(he's referring to Todd Schorr, by the way*)
...so it should come as no surprise that I'm all a-quiver about some recently-published books.
First up, The Tree Show by Mark Ryden.
Gosh, I love Ryden's stuff! These are strange, wonderful, dream-like landscapes and portraits, incredibly detailed, superbly executed, though one wonders what sort of hallucinogens Ryden is partial to. One of my biggest regrets is not buying several copies of Anima Mundi when one could have it for $24.95--a new one, if you can find it, will run you about $350.**
Next, there's Cosmocopia, a combination novel and jigsaw puzzle (!) by science fiction writer Paul Di Filippo and artist Jim Woodring involving a character obviously modeled on Frank Frazetta. I love Di Filippo's short story collections and Jim Woodring is yet another artist who seems to have access to (or produces endogenous) hallucinogens as yet unknown to science ("Woodring once told The Comics Journal that under the right circumstances he is still capable of 'hallucinating like mad' "). I can't imagine a more fitting collaboration.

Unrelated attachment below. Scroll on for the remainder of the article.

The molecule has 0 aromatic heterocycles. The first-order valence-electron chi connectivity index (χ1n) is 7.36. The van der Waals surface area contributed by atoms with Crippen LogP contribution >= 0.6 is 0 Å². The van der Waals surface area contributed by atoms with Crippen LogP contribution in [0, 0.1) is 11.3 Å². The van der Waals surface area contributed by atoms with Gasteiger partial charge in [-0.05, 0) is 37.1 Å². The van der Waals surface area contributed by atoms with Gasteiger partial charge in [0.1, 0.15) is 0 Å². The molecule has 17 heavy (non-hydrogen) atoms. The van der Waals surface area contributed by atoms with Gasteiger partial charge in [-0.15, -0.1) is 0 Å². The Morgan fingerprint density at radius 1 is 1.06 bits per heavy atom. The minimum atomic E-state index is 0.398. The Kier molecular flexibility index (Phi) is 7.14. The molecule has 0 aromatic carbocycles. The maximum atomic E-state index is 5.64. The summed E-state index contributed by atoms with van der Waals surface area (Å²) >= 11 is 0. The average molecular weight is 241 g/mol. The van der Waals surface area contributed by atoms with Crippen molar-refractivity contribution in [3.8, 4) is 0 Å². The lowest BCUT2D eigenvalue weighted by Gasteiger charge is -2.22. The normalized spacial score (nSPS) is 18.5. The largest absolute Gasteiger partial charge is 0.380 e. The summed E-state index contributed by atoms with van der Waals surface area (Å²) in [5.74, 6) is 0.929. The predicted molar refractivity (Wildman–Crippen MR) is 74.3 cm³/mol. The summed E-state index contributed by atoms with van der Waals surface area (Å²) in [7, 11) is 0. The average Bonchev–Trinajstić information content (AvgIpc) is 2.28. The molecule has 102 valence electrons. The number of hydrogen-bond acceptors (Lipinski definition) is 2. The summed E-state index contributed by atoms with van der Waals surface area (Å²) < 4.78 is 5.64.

Finally, there's The Art of Norman Saunders. Now, if you're around my age (53) you KNOW this guy even if you don't know his name--he was an incredibly prolific commercial artist who illustrated pulp magazines, paperback book covers, comic books, men's adventure rags, and trading cards, including the legendary Mars Attacks and (the singularly bloody) Civil War News series.
(I love how the one guy is such a loyal and diligent Party member that though he's removed his shirt, he keeps his armband in place)
(Fairness in media and equal time for the ladies--"Tortured Slave of the Whip Goddesses." You see something like this at age 10 and gain an... interesting... perspective on male/female relations for life)
* Whom I happen to like. I mean, the guy did H. P. Lovecraft's Seafood Cart, fer heaven's sake!
**I almost had one when it was first released. I'd been haunting our local (late, lamented) Tower Books for weeks looking for the damned thing and finally, finally found one, but a couple of pages were torn and I decided to wait for a more pristine copy. BAM! Gone. Online prices soared and my moment was gone. I consoled myself with a couple of hardbound Frank Frazetta compilations.